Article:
I think this doesn’t step on the custom DSTs aspect’s toes, since you’d now write

struct Matrix<T, const N: usize, const M: usize> { [[T; N]; M] }

type MatrixView<T> = Matrix<T, dyn usize, dyn usize>;

On a related note, how does this interact with const fns?

struct Matrix<T, const N: usize, const M: usize> { [T; N * M] }

// What is the layout of this type?
type MatrixColView<'a, T, N> = &'a Matrix<T, N, dyn usize>; 
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This creates the same kind of problems. Consider

fn f(...) -> Box<Arc<dyn Display>>

Currently this is completely disambigues as it obviously referes to the Arc. But making dyn possible everywhere, like your matrix view, it becomes ambiguous as to what pointer the data should be stored in.

Box<Arc<MatrixView<T>>

Should we read this as the metadata being stored on the box or on the arc. Even worse, consider:

Box<Arc<Matrix<T, dyn usize, dyn usize>>>

We would like this to read the same, but that requires knowing which types are pointers and which aren’t.

This is why I think we have to move the dyn out to the pointer we want to add to.

Box<dyn<const N: usize, M: usize> Arc<Matrix<T, N, M>>> // the size is stored in the box
Box<Arc<dyn<const N: usize, M: usize> Matrix<T, N, M>>> // the size is stored in the arc
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Let’s walk before we run. Let’s first fully figure out the static and dynamic semantics of dyn<...> TypeExpr before we consider giving it sugar.

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The intention is that this makes it pretty clear that the answer is “yes, the Arc”. I don’t see why you would like to control where the size lives; this seems like an optimization that we should be teaching the compiler’s codegen about, not having users worry about.

We already do, after a fashion: https://doc.rust-lang.org/std/ops/trait.CoerceUnsized.html

These are both staticly dispatched functions (atleast if I remember right). Dynamic dispatch only comes in once you call a function defined differently depending on the metadata.

I disagree that we always want the innermost pointer to store the metadata. Consider making a dual view into two arrays.

dyn<const N: usize> (&[T; N], &[U; N])

Here by moving the metadata outside the pointers themselves, we ensure at a type level the the two slices are of the same length. This could be used to unify their bound check, or allowing exact zipping of the values.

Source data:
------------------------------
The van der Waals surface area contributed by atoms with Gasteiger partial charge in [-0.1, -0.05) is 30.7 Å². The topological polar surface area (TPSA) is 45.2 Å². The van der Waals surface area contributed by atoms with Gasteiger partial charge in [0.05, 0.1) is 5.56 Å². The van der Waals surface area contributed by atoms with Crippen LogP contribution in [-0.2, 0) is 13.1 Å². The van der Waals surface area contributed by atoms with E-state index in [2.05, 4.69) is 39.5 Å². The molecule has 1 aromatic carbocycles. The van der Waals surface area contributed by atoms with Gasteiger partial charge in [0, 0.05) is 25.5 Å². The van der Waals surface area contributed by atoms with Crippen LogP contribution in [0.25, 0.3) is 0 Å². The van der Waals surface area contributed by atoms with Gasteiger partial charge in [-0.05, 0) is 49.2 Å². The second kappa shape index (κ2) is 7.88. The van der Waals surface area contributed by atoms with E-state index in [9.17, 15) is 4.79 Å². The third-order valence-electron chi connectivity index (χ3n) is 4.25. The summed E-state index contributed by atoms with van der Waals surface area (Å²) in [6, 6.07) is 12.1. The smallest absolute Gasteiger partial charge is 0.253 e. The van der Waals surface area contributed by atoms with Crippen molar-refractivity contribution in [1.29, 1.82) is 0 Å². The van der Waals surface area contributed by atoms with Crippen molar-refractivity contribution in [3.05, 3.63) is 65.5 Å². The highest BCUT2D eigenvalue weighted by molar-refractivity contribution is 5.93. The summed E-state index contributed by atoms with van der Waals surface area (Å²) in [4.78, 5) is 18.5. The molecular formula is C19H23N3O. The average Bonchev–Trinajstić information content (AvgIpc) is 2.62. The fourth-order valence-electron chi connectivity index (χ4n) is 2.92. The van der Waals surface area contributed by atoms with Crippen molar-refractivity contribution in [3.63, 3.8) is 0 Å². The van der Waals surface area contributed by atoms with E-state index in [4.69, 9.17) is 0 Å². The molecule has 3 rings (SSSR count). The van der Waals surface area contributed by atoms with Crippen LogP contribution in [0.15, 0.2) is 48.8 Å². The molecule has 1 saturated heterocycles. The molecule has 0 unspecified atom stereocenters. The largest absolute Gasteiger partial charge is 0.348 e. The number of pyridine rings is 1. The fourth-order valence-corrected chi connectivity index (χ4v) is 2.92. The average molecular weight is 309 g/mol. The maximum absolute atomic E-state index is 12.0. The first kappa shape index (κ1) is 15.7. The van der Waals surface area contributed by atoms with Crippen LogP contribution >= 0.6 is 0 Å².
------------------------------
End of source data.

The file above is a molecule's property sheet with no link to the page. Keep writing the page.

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I feel the need to ask: is this a problem people actually have? I think that we should weigh the value of trying to solve this problem, versus introducing confusing syntax (remember: dyn<> does commute past !CoerceUnsized types, which is definitely a source of confusion).

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One potential solution to the commutitive issue would be to only allow introducing a dyn at the level of the indirection (i.e. where ?Sized is allowed, or equivalently(?) at the parameter to the CoerceUnsized). Then it’s only allowed where dyn Trait is, we just allow more selective forgetfulness.

Unfortunately, that means that the entangled slices

needs to be either (using & as the target) &dyn<const N> ([T; N], [U; N]) (forcing them to be next to each other) or &dyn<const N> (&[T; N], &[U; N]) (a fat pointer to two thin pointers).

How would you work with dyn<const N> (&[T; N], &[U; N]) anyway? By the intuition that dyn unsizes a type by putting information in the pointer metadata, you’d have to put it behind an indirection. If not, you’re expecting to basically get (N, &[T; N], &[U; N]) as a Sized parameter, which is entirely unprecedented (in Rust at least). The type is definitely not !Sized, but you’ve got the additional metadata that needs to live somewhere.


Three small questions:

  • Should this be opt-in? (dyn const _? :laughing:)
  • Would using for<..> quantification make more sense over introducing dyn<..> quantification?
  • Is “smallest bound” (dyn usize, dyn Trait) enough? (I.e. do we want &dyn<const N> &[_; N] to be expressible? Exotic cases can still use custom DST when they arrive.)

Minor note: I’ve been leaving type bounds off of const parameters just as a shorthand.